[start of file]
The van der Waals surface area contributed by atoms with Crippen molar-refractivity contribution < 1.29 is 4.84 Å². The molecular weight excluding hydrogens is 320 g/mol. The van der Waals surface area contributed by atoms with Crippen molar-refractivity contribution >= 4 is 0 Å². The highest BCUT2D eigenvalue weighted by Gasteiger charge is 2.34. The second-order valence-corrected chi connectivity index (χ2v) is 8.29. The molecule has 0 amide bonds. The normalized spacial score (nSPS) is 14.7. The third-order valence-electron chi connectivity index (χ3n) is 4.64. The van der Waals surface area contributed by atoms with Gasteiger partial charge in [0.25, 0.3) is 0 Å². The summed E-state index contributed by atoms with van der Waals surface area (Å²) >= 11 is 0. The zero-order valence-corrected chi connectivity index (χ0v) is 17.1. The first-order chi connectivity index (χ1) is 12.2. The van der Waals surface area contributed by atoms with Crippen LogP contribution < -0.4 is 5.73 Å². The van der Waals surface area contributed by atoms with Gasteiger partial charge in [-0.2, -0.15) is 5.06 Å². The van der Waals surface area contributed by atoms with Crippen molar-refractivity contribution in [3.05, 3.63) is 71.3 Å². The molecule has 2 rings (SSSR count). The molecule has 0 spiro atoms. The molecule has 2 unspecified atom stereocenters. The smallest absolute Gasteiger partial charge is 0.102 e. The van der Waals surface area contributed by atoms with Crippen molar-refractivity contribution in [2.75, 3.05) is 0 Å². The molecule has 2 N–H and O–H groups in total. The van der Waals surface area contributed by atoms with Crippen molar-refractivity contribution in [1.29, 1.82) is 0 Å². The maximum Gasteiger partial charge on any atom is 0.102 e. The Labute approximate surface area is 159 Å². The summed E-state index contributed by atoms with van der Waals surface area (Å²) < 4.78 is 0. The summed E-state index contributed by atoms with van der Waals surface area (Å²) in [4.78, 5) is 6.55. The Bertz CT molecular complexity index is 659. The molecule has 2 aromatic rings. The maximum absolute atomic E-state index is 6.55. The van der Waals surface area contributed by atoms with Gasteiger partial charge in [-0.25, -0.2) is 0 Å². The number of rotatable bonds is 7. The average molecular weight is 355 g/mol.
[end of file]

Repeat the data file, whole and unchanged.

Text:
The van der Waals surface area contributed by atoms with Crippen molar-refractivity contribution < 1.29 is 4.84 Å². The molecular weight excluding hydrogens is 320 g/mol. The van der Waals surface area contributed by atoms with Crippen molar-refractivity contribution >= 4 is 0 Å². The highest BCUT2D eigenvalue weighted by Gasteiger charge is 2.34. The second-order valence-corrected chi connectivity index (χ2v) is 8.29. The molecule has 0 amide bonds. The normalized spacial score (nSPS) is 14.7. The third-order valence-electron chi connectivity index (χ3n) is 4.64. The van der Waals surface area contributed by atoms with Gasteiger partial charge in [0.25, 0.3) is 0 Å². The summed E-state index contributed by atoms with van der Waals surface area (Å²) >= 11 is 0. The zero-order valence-corrected chi connectivity index (χ0v) is 17.1. The first-order chi connectivity index (χ1) is 12.2. The van der Waals surface area contributed by atoms with Crippen LogP contribution < -0.4 is 5.73 Å². The van der Waals surface area contributed by atoms with Gasteiger partial charge in [-0.2, -0.15) is 5.06 Å². The van der Waals surface area contributed by atoms with Crippen molar-refractivity contribution in [3.05, 3.63) is 71.3 Å². The molecule has 2 rings (SSSR count). The molecule has 0 spiro atoms. The molecule has 2 unspecified atom stereocenters. The smallest absolute Gasteiger partial charge is 0.102 e. The van der Waals surface area contributed by atoms with Crippen molar-refractivity contribution in [2.75, 3.05) is 0 Å². The molecule has 2 N–H and O–H groups in total. The van der Waals surface area contributed by atoms with Crippen molar-refractivity contribution in [1.29, 1.82) is 0 Å². The maximum Gasteiger partial charge on any atom is 0.102 e. The Labute approximate surface area is 159 Å². The summed E-state index contributed by atoms with van der Waals surface area (Å²) < 4.78 is 0. The summed E-state index contributed by atoms with van der Waals surface area (Å²) in [4.78, 5) is 6.55. The Bertz CT molecular complexity index is 659. The molecule has 2 aromatic rings. The maximum absolute atomic E-state index is 6.55. The van der Waals surface area contributed by atoms with Gasteiger partial charge in [-0.25, -0.2) is 0 Å². The number of rotatable bonds is 7. The average molecular weight is 355 g/mol.